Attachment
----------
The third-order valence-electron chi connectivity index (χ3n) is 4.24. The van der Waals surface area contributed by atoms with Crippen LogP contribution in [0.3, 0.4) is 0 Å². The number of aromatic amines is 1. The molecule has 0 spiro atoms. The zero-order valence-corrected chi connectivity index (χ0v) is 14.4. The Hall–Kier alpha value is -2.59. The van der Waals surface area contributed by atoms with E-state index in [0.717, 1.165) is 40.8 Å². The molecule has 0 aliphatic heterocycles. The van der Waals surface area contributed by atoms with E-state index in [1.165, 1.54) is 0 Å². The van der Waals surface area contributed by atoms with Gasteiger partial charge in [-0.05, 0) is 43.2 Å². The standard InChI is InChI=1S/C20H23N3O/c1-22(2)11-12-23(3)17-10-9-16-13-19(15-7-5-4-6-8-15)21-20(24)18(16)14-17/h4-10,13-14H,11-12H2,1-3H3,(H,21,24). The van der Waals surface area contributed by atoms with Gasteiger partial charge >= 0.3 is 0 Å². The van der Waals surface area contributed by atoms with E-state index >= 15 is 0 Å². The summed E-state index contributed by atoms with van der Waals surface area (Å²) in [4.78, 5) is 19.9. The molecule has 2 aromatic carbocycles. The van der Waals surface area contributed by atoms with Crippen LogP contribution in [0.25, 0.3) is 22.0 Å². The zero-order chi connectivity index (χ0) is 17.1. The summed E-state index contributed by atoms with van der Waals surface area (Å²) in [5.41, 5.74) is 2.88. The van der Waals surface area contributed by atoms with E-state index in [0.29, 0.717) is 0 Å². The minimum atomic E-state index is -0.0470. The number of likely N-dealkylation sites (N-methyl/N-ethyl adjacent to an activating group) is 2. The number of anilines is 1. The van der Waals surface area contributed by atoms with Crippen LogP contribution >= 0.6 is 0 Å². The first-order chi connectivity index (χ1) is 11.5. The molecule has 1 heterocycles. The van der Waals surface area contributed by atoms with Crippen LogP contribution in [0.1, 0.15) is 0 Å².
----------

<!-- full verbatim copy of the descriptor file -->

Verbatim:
The third-order valence-electron chi connectivity index (χ3n) is 4.24. The van der Waals surface area contributed by atoms with Crippen LogP contribution in [0.3, 0.4) is 0 Å². The number of aromatic amines is 1. The molecule has 0 spiro atoms. The zero-order valence-corrected chi connectivity index (χ0v) is 14.4. The Hall–Kier alpha value is -2.59. The van der Waals surface area contributed by atoms with E-state index in [0.717, 1.165) is 40.8 Å². The molecule has 0 aliphatic heterocycles. The van der Waals surface area contributed by atoms with E-state index in [1.165, 1.54) is 0 Å². The van der Waals surface area contributed by atoms with Gasteiger partial charge in [-0.05, 0) is 43.2 Å². The standard InChI is InChI=1S/C20H23N3O/c1-22(2)11-12-23(3)17-10-9-16-13-19(15-7-5-4-6-8-15)21-20(24)18(16)14-17/h4-10,13-14H,11-12H2,1-3H3,(H,21,24). The van der Waals surface area contributed by atoms with Gasteiger partial charge >= 0.3 is 0 Å². The van der Waals surface area contributed by atoms with E-state index >= 15 is 0 Å². The summed E-state index contributed by atoms with van der Waals surface area (Å²) in [4.78, 5) is 19.9. The molecule has 2 aromatic carbocycles. The van der Waals surface area contributed by atoms with Crippen LogP contribution in [0.25, 0.3) is 22.0 Å². The zero-order chi connectivity index (χ0) is 17.1. The summed E-state index contributed by atoms with van der Waals surface area (Å²) in [5.41, 5.74) is 2.88. The van der Waals surface area contributed by atoms with E-state index in [0.29, 0.717) is 0 Å². The minimum atomic E-state index is -0.0470. The number of likely N-dealkylation sites (N-methyl/N-ethyl adjacent to an activating group) is 2. The number of anilines is 1. The van der Waals surface area contributed by atoms with Crippen LogP contribution >= 0.6 is 0 Å². The first-order chi connectivity index (χ1) is 11.5. The molecule has 1 heterocycles. The van der Waals surface area contributed by atoms with Crippen LogP contribution in [0.1, 0.15) is 0 Å².